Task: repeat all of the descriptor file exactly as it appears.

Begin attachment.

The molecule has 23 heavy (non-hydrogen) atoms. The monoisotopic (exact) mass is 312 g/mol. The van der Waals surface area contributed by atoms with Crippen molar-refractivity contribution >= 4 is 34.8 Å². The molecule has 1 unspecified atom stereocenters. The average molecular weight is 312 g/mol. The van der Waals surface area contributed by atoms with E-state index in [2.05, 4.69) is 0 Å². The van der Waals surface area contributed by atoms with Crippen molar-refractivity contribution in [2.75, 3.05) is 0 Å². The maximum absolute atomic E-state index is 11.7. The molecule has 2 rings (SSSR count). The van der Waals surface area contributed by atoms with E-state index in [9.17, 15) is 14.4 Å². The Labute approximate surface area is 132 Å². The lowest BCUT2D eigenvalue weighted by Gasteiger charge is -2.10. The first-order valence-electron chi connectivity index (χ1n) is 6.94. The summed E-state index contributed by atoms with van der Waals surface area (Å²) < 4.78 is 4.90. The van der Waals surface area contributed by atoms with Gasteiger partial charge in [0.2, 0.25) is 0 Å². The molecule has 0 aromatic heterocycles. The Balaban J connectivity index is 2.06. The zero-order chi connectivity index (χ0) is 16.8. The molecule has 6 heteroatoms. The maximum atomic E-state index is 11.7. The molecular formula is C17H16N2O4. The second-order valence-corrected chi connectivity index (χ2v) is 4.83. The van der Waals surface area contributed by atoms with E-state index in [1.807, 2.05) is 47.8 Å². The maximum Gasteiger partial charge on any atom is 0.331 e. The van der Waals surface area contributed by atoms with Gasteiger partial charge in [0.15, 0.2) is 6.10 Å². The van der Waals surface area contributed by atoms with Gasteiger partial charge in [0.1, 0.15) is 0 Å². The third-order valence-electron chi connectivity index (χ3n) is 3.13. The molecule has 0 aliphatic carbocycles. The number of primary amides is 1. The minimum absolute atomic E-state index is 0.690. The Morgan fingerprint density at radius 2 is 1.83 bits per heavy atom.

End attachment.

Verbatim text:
The molecule has 23 heavy (non-hydrogen) atoms. The monoisotopic (exact) mass is 312 g/mol. The van der Waals surface area contributed by atoms with Crippen molar-refractivity contribution >= 4 is 34.8 Å². The molecule has 1 unspecified atom stereocenters. The average molecular weight is 312 g/mol. The van der Waals surface area contributed by atoms with E-state index in [2.05, 4.69) is 0 Å². The van der Waals surface area contributed by atoms with Crippen molar-refractivity contribution in [2.75, 3.05) is 0 Å². The maximum absolute atomic E-state index is 11.7. The molecule has 2 rings (SSSR count). The van der Waals surface area contributed by atoms with E-state index in [9.17, 15) is 14.4 Å². The Labute approximate surface area is 132 Å². The lowest BCUT2D eigenvalue weighted by Gasteiger charge is -2.10. The first-order valence-electron chi connectivity index (χ1n) is 6.94. The summed E-state index contributed by atoms with van der Waals surface area (Å²) < 4.78 is 4.90. The van der Waals surface area contributed by atoms with Gasteiger partial charge in [0.2, 0.25) is 0 Å². The molecule has 0 aromatic heterocycles. The Balaban J connectivity index is 2.06. The zero-order chi connectivity index (χ0) is 16.8. The molecule has 6 heteroatoms. The maximum atomic E-state index is 11.7. The molecular formula is C17H16N2O4. The second-order valence-corrected chi connectivity index (χ2v) is 4.83. The van der Waals surface area contributed by atoms with E-state index in [1.807, 2.05) is 47.8 Å². The maximum Gasteiger partial charge on any atom is 0.331 e. The van der Waals surface area contributed by atoms with Gasteiger partial charge in [0.15, 0.2) is 6.10 Å². The van der Waals surface area contributed by atoms with Gasteiger partial charge in [0.1, 0.15) is 0 Å². The third-order valence-electron chi connectivity index (χ3n) is 3.13. The molecule has 0 aliphatic carbocycles. The number of primary amides is 1. The minimum absolute atomic E-state index is 0.690. The Morgan fingerprint density at radius 2 is 1.83 bits per heavy atom.